• Lottery Winners
    Lottery winners are more likely to declare bankruptcy within three to five years than the average American

  • The most commonly drawn numbers in the lottery are 44, 38, and 40.[5]
  • The most commonly chosen numbers in the lottery end in 7.[5]
  • When people choose lottery numbers, they tend to choose numbers based on the previous week's numbers.[5]
  • If a lottery ticket is $2, it would take $584,402,676 to buy every single combination to guarantee a win.[10]
  • Even if you bought thousands of lottery tickets, your probability of winning remains at 1-in-292,201,338. Probability does not increase with subsequent draws.[10]
  • New Yorkers buy more lottery tickets than citizens of any other state, shelling out over $9 billion a year.[7]
  • The chance of someone winning the Powerball is about one in over 292 million.[3]
  • Mega Million Fact
    The best way to make money on the lottery is to not play

  • North Dakota sells the least amount of lottery tickets in the United States.[7]
  • Men in the United States play the lottery every 18 days, while women play every 11 days.[7]
  • Around 70% of 20- to 30-somethings buy at least one lottery ticket per year. Approximately 45% of seniors age 70 or older buy at least one lottery ticket per year.[7]
  • The most popular new car to buy after winning the lottery is an Audi, with a Range Rover coming in second.[7]
  • More people would rather win the lottery than find true love.[9]
  • In the United States, there are 44 states that participate in the lottery. The six that don't include Utah, Alabama, Alaska, Mississippi, Hawaii, and Nevada. Nevada does not participate because the state already benefits from gambling profits.[15]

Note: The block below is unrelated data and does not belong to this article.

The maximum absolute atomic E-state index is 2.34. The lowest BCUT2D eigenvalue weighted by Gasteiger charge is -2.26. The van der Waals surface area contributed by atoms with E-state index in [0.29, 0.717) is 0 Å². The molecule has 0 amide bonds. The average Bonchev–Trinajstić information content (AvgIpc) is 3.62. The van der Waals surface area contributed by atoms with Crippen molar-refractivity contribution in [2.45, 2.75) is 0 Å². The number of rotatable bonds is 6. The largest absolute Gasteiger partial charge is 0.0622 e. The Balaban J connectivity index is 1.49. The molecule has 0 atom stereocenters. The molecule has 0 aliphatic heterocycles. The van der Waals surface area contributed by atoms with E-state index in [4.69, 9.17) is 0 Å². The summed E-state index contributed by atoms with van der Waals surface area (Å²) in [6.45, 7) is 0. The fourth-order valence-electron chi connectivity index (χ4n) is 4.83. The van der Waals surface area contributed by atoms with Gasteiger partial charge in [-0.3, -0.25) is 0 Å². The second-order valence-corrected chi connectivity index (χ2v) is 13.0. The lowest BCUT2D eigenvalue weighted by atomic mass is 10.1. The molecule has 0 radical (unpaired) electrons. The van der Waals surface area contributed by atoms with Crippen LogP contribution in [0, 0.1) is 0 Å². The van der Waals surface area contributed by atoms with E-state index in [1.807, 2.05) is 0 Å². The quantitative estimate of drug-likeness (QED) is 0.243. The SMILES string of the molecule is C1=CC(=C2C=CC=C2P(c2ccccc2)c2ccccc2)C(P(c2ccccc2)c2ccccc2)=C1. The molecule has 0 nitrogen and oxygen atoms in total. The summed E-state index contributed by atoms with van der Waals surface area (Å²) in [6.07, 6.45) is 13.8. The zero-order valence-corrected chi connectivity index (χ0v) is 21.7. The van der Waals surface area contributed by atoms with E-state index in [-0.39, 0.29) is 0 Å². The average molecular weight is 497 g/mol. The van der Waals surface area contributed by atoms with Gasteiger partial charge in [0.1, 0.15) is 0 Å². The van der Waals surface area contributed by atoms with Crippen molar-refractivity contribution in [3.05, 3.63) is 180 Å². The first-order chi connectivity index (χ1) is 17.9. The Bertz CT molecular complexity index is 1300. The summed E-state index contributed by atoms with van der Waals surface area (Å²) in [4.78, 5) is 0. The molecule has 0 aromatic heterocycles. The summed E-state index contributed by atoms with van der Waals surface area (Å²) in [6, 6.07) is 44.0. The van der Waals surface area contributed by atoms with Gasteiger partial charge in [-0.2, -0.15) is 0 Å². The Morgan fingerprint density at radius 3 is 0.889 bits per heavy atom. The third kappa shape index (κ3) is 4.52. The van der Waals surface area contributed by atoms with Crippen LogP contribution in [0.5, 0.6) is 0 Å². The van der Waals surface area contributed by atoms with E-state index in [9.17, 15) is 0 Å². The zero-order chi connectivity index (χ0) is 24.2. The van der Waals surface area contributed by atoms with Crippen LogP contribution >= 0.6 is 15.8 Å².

• The largest jackpot in U.S. history was worth $1.5 billion in January 2016. The winning tickets were sold in California, Texas, and Florida.[15]
  • Fun Lottery Fact
    Lower income people are more likely to buy a lottery ticket than their more wealthy counterparts
  • Lottery advertisers have been accused of targeting African-Americans and lower-income people in an attempt to exploit their desires to escape poverty.[9]
  • The IRS can take up to 40% of lottery prize money, and then specific states can tax the winnings even more.[15]
  • In Sweden's "Speed Camera Lottery," an electronic traffic monitor automatically enters drivers who drive at or below the speed limit. The winnings come from fines paid by speeders.[13]
  • An Australian man named Bill Morgan was once pronounced dead but was revived 14 minutes later. To celebrate, he bought a scratch-off lottery ticket and won a car worth $17,000. While he was reacting to his win during a news interview, he won another $250,000 jackpot.[1]
  • Lotteries are usually state run and benefit a variety of government programs, such as tax relief, senior citizen care, education, health care, sports facilities, construction projects, and more.[15]
  • Lucky Lottery Facts INFOGRAPHIC
    Fun Lottery Infographic